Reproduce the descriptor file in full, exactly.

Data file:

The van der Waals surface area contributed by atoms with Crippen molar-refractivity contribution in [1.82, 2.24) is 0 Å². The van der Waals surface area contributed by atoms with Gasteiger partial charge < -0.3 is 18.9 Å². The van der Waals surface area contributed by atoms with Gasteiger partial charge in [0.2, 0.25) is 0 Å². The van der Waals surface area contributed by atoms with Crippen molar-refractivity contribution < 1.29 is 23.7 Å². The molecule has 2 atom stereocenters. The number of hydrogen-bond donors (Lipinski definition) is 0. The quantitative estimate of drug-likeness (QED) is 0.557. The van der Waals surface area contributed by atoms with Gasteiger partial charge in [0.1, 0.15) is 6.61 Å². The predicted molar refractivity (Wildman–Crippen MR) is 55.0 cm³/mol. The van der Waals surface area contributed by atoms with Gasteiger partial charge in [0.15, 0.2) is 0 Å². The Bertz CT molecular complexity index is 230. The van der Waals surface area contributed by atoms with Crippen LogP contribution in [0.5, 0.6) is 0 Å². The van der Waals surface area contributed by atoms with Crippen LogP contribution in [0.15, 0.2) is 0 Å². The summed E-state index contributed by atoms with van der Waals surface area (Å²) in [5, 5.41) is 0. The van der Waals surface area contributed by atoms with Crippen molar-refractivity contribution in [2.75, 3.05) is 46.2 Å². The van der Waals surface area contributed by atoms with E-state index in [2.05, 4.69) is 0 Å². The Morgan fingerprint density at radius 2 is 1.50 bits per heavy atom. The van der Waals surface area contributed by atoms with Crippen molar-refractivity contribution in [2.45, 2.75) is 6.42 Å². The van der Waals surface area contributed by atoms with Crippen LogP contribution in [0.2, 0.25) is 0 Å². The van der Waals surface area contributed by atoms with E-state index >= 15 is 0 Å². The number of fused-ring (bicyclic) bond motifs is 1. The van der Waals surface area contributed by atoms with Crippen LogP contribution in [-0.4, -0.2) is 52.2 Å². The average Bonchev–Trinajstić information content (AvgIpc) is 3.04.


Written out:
The van der Waals surface area contributed by atoms with Crippen molar-refractivity contribution in [1.82, 2.24) is 0 Å². The van der Waals surface area contributed by atoms with Gasteiger partial charge < -0.3 is 18.9 Å². The van der Waals surface area contributed by atoms with Gasteiger partial charge in [0.2, 0.25) is 0 Å². The van der Waals surface area contributed by atoms with Crippen molar-refractivity contribution < 1.29 is 23.7 Å². The molecule has 2 atom stereocenters. The number of hydrogen-bond donors (Lipinski definition) is 0. The quantitative estimate of drug-likeness (QED) is 0.557. The van der Waals surface area contributed by atoms with Gasteiger partial charge in [0.1, 0.15) is 6.61 Å². The predicted molar refractivity (Wildman–Crippen MR) is 55.0 cm³/mol. The van der Waals surface area contributed by atoms with Gasteiger partial charge in [0.15, 0.2) is 0 Å². The Bertz CT molecular complexity index is 230. The van der Waals surface area contributed by atoms with Crippen LogP contribution in [0.5, 0.6) is 0 Å². The van der Waals surface area contributed by atoms with Crippen LogP contribution in [0.15, 0.2) is 0 Å². The summed E-state index contributed by atoms with van der Waals surface area (Å²) in [5, 5.41) is 0. The van der Waals surface area contributed by atoms with Crippen molar-refractivity contribution in [2.75, 3.05) is 46.2 Å². The van der Waals surface area contributed by atoms with E-state index in [2.05, 4.69) is 0 Å². The Morgan fingerprint density at radius 2 is 1.50 bits per heavy atom. The van der Waals surface area contributed by atoms with Crippen molar-refractivity contribution in [2.45, 2.75) is 6.42 Å². The van der Waals surface area contributed by atoms with Crippen LogP contribution in [0.2, 0.25) is 0 Å². The van der Waals surface area contributed by atoms with E-state index >= 15 is 0 Å². The number of fused-ring (bicyclic) bond motifs is 1. The van der Waals surface area contributed by atoms with Crippen LogP contribution in [-0.4, -0.2) is 52.2 Å². The average Bonchev–Trinajstić information content (AvgIpc) is 3.04.